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No of Questions : 15 (Objective with easy to pick options)
Estimated Time: 4 mins
From concept to manufacturing organizations make dozens of decisions that influence product outcome. Making better decisions sooner in the process typically drives better product and lower cost.
Design-for-manufacturing (DFM) or design-for-assembly (DFA) are not new concepts. What is new is a body of tools that bring awareness for things like manufacturing and assembly more directly into the original design environment.
Who Should Participate?
- VP/Director of Engineering
- Design managers
- Operation Managers
- Engineering Executives
- Operation Managers
- Engineering Managers
- Mechanical / Design Engineers
Why This Survey?
This survey will measure how organizations are moving towards DfX. Some organizations are already using one or more distinct DfX tools, some none. Some forward leaning teams are working on integrating various “X’s” into a common environment on their own or with software partners.
Based on various inputs like market survey, internal R&D, customer requests, an organization decides to bring a product to market. The first step of bringing a product to life is design. The design stage is probably the most important stage in the lifecycle of the product.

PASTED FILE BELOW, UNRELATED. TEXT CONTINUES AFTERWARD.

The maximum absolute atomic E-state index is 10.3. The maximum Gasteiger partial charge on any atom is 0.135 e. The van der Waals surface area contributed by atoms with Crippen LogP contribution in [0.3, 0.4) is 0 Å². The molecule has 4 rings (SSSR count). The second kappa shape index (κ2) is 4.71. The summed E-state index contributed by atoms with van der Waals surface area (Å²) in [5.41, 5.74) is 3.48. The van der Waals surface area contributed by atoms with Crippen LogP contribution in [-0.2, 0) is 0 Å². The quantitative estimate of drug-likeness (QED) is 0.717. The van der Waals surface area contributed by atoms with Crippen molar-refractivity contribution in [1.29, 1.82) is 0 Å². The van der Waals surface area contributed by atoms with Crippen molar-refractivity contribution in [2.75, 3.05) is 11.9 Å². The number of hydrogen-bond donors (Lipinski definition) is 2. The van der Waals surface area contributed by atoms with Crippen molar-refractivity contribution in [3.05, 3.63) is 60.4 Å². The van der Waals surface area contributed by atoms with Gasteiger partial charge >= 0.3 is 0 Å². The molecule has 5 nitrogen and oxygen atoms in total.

The design stage also involves the highest commitment to the final cost of the product. Many studies pointed out that while design stage takes a very short period in a product life cycle, it dictates around 70-80% of the product life cycle cost. Organizations have identified that if the product was designed such that it could be manufactured, assembled, serviced with ease, and quality was “built into the product”; then downstream and operational problems could be prevented. This has resulted in the design stage slowly gaining more importance in influencing downstream activities.
With this thought process, various concepts evolved which have guided organizations over time in designing products for ease of manufacturing, having better quality and costing less among others. “Design for manufacturing” (DfM) was one of the foremost among such concepts. Slowly, methods and techniques like Design for Assembly (DfA), Design for Quality (DfQ), Design for Six-Sigma (DfSS), Design for Serviceability, Design for Reuse, Design for Recycling, Design for Logistics (DfL), etc evolved. The recent focus is on Design for Environment or Design for Sustainability.
All these terms can be grouped under a generic name – Design for “X”, where X can be manufacturing, cost, reuse, sustainability, etc. On the other hand, X has also been used to represent excellence (Design for eXcellence). DfX provides means for collecting internal best practices, disseminating information and realizing the implementation of these practices. Design for eXcellence (DfX) is an organized way to systematically address the early involvement.
The objective of this survey is to seek individual feedback on the current DfX processes in organizations and establish a link with DfX process maturity. The questions do not focus on a specific area such as manufacturing or assembly but are generic covering process and framework maturity which may be applied to any and all DfX areas.